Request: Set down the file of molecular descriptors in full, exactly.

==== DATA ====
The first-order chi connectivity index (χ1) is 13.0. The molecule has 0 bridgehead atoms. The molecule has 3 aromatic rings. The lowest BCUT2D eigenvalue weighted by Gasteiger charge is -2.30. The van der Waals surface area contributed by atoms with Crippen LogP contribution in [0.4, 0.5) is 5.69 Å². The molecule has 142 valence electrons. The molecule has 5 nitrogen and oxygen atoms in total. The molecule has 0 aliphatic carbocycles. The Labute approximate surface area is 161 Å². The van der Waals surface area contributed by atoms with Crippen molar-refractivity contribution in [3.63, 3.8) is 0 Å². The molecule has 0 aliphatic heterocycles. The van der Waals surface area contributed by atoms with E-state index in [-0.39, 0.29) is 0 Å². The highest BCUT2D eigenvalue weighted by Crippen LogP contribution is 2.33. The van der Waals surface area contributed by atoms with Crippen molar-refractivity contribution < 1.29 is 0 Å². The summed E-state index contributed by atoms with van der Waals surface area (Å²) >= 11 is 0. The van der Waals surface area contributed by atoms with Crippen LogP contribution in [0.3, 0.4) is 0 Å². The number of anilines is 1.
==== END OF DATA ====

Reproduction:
The first-order chi connectivity index (χ1) is 13.0. The molecule has 0 bridgehead atoms. The molecule has 3 aromatic rings. The lowest BCUT2D eigenvalue weighted by Gasteiger charge is -2.30. The van der Waals surface area contributed by atoms with Crippen LogP contribution in [0.4, 0.5) is 5.69 Å². The molecule has 142 valence electrons. The molecule has 5 nitrogen and oxygen atoms in total. The molecule has 0 aliphatic carbocycles. The Labute approximate surface area is 161 Å². The van der Waals surface area contributed by atoms with Crippen molar-refractivity contribution in [3.63, 3.8) is 0 Å². The molecule has 0 aliphatic heterocycles. The van der Waals surface area contributed by atoms with E-state index in [-0.39, 0.29) is 0 Å². The highest BCUT2D eigenvalue weighted by Crippen LogP contribution is 2.33. The van der Waals surface area contributed by atoms with Crippen molar-refractivity contribution < 1.29 is 0 Å². The summed E-state index contributed by atoms with van der Waals surface area (Å²) >= 11 is 0. The van der Waals surface area contributed by atoms with Crippen LogP contribution in [0.3, 0.4) is 0 Å². The number of anilines is 1.